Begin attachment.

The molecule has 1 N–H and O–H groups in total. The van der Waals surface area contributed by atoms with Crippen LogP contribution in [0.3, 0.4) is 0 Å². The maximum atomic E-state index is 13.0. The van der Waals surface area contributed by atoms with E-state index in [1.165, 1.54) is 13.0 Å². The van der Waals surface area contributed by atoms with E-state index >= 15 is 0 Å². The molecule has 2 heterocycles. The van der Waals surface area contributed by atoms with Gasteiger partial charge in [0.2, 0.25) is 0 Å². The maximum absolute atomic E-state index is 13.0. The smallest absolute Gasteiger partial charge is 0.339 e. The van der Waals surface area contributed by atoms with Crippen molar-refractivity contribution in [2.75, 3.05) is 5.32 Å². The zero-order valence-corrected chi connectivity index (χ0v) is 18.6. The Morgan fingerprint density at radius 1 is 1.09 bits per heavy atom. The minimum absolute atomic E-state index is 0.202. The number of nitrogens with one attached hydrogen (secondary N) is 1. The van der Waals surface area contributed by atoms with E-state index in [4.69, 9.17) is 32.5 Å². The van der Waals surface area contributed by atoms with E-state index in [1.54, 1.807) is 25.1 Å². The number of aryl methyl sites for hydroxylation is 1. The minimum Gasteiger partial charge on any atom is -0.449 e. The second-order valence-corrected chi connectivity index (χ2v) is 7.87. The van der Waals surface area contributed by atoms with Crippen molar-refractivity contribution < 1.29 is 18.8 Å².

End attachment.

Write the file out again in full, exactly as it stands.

The molecule has 1 N–H and O–H groups in total. The van der Waals surface area contributed by atoms with Crippen LogP contribution in [0.3, 0.4) is 0 Å². The maximum atomic E-state index is 13.0. The van der Waals surface area contributed by atoms with E-state index in [1.165, 1.54) is 13.0 Å². The van der Waals surface area contributed by atoms with E-state index >= 15 is 0 Å². The molecule has 2 heterocycles. The van der Waals surface area contributed by atoms with Gasteiger partial charge in [0.2, 0.25) is 0 Å². The maximum absolute atomic E-state index is 13.0. The smallest absolute Gasteiger partial charge is 0.339 e. The van der Waals surface area contributed by atoms with Crippen molar-refractivity contribution in [2.75, 3.05) is 5.32 Å². The zero-order valence-corrected chi connectivity index (χ0v) is 18.6. The Morgan fingerprint density at radius 1 is 1.09 bits per heavy atom. The minimum absolute atomic E-state index is 0.202. The number of nitrogens with one attached hydrogen (secondary N) is 1. The van der Waals surface area contributed by atoms with E-state index in [4.69, 9.17) is 32.5 Å². The van der Waals surface area contributed by atoms with E-state index in [1.54, 1.807) is 25.1 Å². The number of aryl methyl sites for hydroxylation is 1. The minimum Gasteiger partial charge on any atom is -0.449 e. The second-order valence-corrected chi connectivity index (χ2v) is 7.87. The van der Waals surface area contributed by atoms with Crippen molar-refractivity contribution < 1.29 is 18.8 Å².